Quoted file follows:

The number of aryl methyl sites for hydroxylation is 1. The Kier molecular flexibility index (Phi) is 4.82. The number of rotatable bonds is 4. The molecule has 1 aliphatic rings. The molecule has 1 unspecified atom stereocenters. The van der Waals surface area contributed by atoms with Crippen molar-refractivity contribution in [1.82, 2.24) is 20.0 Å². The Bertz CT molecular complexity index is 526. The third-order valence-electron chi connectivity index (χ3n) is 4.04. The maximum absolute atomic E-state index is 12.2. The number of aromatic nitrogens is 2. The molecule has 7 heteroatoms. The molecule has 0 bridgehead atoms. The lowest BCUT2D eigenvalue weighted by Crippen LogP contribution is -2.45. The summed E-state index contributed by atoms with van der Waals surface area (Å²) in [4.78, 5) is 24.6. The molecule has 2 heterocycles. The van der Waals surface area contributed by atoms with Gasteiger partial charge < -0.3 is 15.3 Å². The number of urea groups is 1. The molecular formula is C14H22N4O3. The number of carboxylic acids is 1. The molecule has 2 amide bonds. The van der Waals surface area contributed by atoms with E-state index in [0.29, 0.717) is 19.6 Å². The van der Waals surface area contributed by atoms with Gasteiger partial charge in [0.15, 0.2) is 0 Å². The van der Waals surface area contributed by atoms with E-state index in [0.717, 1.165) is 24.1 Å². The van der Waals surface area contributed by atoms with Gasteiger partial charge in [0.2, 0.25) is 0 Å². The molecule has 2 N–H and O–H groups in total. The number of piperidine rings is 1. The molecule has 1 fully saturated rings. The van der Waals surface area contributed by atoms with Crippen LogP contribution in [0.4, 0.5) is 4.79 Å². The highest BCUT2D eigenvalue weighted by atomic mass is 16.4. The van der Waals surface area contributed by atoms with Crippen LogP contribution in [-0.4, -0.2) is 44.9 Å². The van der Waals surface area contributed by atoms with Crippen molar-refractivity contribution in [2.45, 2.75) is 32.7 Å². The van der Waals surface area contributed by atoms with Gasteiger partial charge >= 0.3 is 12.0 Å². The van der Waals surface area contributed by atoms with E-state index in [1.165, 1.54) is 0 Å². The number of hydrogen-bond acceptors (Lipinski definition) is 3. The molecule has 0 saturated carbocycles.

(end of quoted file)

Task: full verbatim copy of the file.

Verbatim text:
The number of aryl methyl sites for hydroxylation is 1. The Kier molecular flexibility index (Phi) is 4.82. The number of rotatable bonds is 4. The molecule has 1 aliphatic rings. The molecule has 1 unspecified atom stereocenters. The van der Waals surface area contributed by atoms with Crippen molar-refractivity contribution in [1.82, 2.24) is 20.0 Å². The Bertz CT molecular complexity index is 526. The third-order valence-electron chi connectivity index (χ3n) is 4.04. The maximum absolute atomic E-state index is 12.2. The number of aromatic nitrogens is 2. The molecule has 7 heteroatoms. The molecule has 0 bridgehead atoms. The lowest BCUT2D eigenvalue weighted by Crippen LogP contribution is -2.45. The summed E-state index contributed by atoms with van der Waals surface area (Å²) in [4.78, 5) is 24.6. The molecule has 2 heterocycles. The van der Waals surface area contributed by atoms with Gasteiger partial charge < -0.3 is 15.3 Å². The number of urea groups is 1. The molecular formula is C14H22N4O3. The number of carboxylic acids is 1. The molecule has 2 amide bonds. The van der Waals surface area contributed by atoms with E-state index in [0.29, 0.717) is 19.6 Å². The van der Waals surface area contributed by atoms with Gasteiger partial charge in [0.15, 0.2) is 0 Å². The van der Waals surface area contributed by atoms with E-state index in [0.717, 1.165) is 24.1 Å². The van der Waals surface area contributed by atoms with Gasteiger partial charge in [0.2, 0.25) is 0 Å². The molecule has 2 N–H and O–H groups in total. The number of piperidine rings is 1. The molecule has 1 fully saturated rings. The van der Waals surface area contributed by atoms with Crippen LogP contribution in [0.4, 0.5) is 4.79 Å². The highest BCUT2D eigenvalue weighted by atomic mass is 16.4. The van der Waals surface area contributed by atoms with Crippen LogP contribution in [-0.4, -0.2) is 44.9 Å². The van der Waals surface area contributed by atoms with Crippen molar-refractivity contribution in [2.45, 2.75) is 32.7 Å². The van der Waals surface area contributed by atoms with Gasteiger partial charge >= 0.3 is 12.0 Å². The van der Waals surface area contributed by atoms with E-state index in [1.165, 1.54) is 0 Å². The number of hydrogen-bond acceptors (Lipinski definition) is 3. The molecule has 0 saturated carbocycles.